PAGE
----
The lengths of the sides of a triangle 𝐴𝐡𝐢 are related to the angles of the triangle by the sine rule π‘Žπ΄=𝑏𝐡=𝑐𝐢,sinsinsin where π‘Ž, 𝑏, and 𝑐 are the lengths of the sides opposite to the angles 𝐴, 𝐡, and 𝐢.

For βƒ‘πΉοŒΊ, βƒ‘πΉοŒ», and ⃑𝐹, πΉπœ™=πΉπœƒ=𝐹𝛼.sinsinsin

Let us look at an example of resolving a force that has nonperpendicular components.

Example 4: Resolving a Force into Two Components Shown in a Diagram

A force of magnitude 41 N acts due south. It is resolved into two components as shown on the diagram. Find the magnitudes of βƒ‘πΉοŠ§ and βƒ‘πΉοŠ¨. Give your answer to two decimal places.

Answer

A parallelogram can be drawn with side lengths proportional to βƒ‘πΉοŠ§ and βƒ‘πΉοŠ¨. A straight line can be drawn from the vertex at which these sides meet to the opposite vertex of the parallelogram. This line has a length of 41 length units, as shown in the following figure.

If we consider one of the triangles of this parallelogram, it contains an angle πœƒ, as shown in the following figure.

The angle πœƒ is given by πœƒ=180βˆ’(60+45)=75.∘

The magnitudes of βƒ‘πΉοŠ§ and βƒ‘πΉοŠ¨ can be determined by applying the sine rule in the triangle: 𝐹(45)=𝐹(60)=41(75).sinsinsin

We have, therefore, that 𝐹=41(45)(75).sinsin

To two decimal places, 𝐹=30.01N.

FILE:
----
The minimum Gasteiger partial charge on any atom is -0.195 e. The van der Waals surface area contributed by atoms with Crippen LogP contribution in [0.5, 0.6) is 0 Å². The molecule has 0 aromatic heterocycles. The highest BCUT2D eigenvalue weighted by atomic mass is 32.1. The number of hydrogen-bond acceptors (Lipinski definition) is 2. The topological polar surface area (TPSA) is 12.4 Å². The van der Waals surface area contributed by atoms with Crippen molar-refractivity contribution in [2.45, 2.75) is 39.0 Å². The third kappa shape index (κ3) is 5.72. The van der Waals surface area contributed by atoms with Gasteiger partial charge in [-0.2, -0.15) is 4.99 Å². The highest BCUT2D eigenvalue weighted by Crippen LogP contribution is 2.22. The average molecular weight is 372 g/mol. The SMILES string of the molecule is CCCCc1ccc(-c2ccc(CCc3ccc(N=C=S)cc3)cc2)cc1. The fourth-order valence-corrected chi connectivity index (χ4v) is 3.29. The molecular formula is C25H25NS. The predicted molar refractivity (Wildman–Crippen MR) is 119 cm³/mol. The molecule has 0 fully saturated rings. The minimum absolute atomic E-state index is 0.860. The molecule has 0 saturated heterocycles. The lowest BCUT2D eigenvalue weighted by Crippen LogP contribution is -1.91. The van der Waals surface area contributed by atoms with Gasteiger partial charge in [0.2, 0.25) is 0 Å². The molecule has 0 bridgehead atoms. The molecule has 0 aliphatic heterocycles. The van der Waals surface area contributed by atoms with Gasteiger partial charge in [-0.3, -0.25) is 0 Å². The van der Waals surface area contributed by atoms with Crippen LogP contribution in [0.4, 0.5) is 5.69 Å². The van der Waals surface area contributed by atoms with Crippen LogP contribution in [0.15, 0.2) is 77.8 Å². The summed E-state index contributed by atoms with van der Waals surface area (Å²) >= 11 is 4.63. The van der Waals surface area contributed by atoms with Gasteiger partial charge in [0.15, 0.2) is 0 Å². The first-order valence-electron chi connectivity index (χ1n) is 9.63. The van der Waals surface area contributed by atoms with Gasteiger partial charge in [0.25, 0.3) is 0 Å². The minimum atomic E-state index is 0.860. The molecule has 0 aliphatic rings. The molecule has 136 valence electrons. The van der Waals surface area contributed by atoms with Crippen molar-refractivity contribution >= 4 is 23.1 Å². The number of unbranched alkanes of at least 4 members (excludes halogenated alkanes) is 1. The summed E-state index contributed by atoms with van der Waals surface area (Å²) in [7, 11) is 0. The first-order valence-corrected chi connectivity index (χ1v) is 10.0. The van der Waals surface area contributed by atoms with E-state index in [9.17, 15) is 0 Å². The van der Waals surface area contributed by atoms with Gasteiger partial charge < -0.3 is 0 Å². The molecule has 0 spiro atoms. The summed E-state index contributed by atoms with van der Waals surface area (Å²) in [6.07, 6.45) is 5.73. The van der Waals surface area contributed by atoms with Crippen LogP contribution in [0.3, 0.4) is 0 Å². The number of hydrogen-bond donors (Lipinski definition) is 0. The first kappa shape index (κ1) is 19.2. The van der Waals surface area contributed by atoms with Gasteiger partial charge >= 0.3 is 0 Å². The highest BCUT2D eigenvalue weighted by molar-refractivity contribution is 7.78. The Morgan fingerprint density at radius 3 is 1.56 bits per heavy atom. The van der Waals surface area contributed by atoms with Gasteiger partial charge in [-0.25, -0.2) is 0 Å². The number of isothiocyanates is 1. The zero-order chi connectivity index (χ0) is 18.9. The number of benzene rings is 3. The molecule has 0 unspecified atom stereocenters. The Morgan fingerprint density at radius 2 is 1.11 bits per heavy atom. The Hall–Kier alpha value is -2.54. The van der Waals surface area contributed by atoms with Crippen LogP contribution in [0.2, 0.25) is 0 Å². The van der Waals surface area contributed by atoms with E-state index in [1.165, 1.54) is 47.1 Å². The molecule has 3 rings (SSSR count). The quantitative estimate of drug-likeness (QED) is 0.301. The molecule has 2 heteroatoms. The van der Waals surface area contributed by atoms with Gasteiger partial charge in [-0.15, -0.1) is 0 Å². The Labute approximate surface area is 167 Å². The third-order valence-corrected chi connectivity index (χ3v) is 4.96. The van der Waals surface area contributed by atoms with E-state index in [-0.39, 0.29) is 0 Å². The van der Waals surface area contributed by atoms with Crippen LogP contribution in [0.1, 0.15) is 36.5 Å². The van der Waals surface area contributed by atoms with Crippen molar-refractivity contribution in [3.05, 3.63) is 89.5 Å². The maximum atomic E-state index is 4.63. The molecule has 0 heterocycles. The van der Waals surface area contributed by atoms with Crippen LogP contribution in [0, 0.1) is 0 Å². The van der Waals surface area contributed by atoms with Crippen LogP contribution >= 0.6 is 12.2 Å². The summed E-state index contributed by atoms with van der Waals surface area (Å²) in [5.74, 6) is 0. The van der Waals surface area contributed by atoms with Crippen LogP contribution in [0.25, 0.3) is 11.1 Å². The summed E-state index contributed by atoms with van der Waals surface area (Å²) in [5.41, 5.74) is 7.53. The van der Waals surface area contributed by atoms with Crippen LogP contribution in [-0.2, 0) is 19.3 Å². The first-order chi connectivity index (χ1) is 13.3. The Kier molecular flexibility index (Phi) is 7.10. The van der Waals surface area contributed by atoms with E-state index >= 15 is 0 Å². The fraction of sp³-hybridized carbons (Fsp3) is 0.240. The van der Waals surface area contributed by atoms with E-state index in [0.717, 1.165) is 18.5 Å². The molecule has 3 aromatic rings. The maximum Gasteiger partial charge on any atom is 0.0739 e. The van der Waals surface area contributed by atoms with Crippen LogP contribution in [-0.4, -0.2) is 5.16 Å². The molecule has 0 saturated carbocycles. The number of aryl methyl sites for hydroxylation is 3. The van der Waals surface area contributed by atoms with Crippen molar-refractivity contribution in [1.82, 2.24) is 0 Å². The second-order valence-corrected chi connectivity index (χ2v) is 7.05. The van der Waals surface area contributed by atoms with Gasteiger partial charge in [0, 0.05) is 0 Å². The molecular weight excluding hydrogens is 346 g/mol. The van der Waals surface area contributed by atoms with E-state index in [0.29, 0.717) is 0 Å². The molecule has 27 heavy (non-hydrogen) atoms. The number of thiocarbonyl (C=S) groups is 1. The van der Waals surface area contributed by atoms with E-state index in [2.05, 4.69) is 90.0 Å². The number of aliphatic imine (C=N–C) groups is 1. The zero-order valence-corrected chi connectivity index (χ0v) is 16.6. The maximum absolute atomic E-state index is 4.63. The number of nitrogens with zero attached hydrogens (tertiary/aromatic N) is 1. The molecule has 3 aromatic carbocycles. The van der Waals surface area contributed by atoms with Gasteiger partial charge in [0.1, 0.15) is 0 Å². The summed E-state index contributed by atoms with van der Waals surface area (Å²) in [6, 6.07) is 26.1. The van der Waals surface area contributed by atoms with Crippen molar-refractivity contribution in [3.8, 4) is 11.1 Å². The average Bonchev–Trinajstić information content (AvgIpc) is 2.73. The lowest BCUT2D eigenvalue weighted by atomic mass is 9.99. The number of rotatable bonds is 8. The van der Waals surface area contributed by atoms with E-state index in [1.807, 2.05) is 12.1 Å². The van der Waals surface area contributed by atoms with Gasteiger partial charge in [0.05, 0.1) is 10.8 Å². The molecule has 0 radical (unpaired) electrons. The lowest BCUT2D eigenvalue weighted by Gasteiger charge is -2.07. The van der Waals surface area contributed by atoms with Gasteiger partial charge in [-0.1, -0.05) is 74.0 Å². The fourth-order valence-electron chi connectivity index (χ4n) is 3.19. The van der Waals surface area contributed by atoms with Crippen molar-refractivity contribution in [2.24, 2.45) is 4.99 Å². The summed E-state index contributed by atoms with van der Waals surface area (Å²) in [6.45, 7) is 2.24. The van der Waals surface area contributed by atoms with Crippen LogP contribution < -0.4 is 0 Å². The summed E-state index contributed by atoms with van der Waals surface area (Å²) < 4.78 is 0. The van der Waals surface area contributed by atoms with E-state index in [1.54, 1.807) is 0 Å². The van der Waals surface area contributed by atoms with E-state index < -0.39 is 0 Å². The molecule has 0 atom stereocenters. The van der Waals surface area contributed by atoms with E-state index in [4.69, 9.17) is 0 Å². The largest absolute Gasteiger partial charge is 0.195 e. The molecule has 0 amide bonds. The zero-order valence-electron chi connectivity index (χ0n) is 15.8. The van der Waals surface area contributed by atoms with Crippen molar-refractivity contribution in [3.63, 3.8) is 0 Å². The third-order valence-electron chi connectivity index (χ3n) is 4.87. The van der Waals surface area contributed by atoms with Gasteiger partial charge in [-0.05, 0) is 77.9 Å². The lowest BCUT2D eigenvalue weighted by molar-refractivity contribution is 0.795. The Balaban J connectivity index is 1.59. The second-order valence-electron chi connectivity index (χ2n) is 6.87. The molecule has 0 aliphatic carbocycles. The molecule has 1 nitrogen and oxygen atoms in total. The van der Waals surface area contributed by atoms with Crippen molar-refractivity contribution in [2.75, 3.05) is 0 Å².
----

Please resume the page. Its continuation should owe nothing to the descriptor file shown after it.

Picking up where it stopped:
We also have that 𝐹=41(60)(75).sinsin

To two decimal places, 𝐹=36.76N.

Let us look at another such example.

Example 5: Resolving Forces in a Real-Life Context

The diagram shows a body of weight 69 N suspended by 2 light, inextensible strings, 𝐴𝐢 and 𝐡𝐢. Both strings make an angle of 37∘ with the horizontal. Resolve the weight of the body into two components in the direction of 𝐴𝐢 and in the direction of οƒͺ𝐡𝐢. Give your answers to the nearest newton.

Answer

The strings are at the same angle from the horizontal and so the components π‘ŠοŠ§ and π‘ŠοŠ¨ have equal magnitude. The line of action of the weight of the body is perpendicular to 𝐴𝐡.

The following figure shows two right triangles. For each triangle, the non-right angles are 37∘ and πœƒ.

The angle between each component and the weight is also πœƒ and so is given by πœƒ=90βˆ’37=53.∘

A parallelogram can be defined that has a vertex at 𝐢 and another vertex vertically below 𝐢 proportional to the weight, where the lengths of each side of the parallelogram are proportional to the magnitude of either component. A triangle of this parallelogram is shown in the following figure.

From this, we can see that 69(74)=π‘Š(53),π‘Š=69(53)(74).sinsinsinsin

To the nearest newton, π‘Š=57N.

Each component has a magnitude of 57 N.

Now let us summarize what we have learned in these examples.

Key Points

  • A two-dimensional force, ⃑𝐹, can be resolved into components, βƒ‘πΉοŠ§ and βƒ‘πΉοŠ¨. If these components are perpendicular to each other in a coordinate system used to represent the force, then these components have magnitudes given by 𝐹=πΉπœƒοŠ§cos and 𝐹=πΉπœƒ,sin where πœƒ is the angle between ⃑𝐹 and the π‘₯-axis of the coordinate.
  • A force can be resolved into components that are not perpendicular to each other. A parallelogram can be formed that has a diagonal of length proportional to the magnitude of the force and sides that have lengths proportional to the magnitudes of the components of the force that act at angles to the force proportional to the internal angles of the parallelogram. The lengths of the sides of the parallelogram can be determined using the sine rule π‘Žπ΄=𝑏𝐡=𝑐𝐢,sinsinsin where 𝐴𝐡𝐢 is a triangle of the parallelogram with side lengths π‘Ž, 𝑏, and 𝑐, where π‘Ž and 𝑏 are lengths of the sides of the triangle opposite the angles 𝐴, 𝐡, and 𝐢.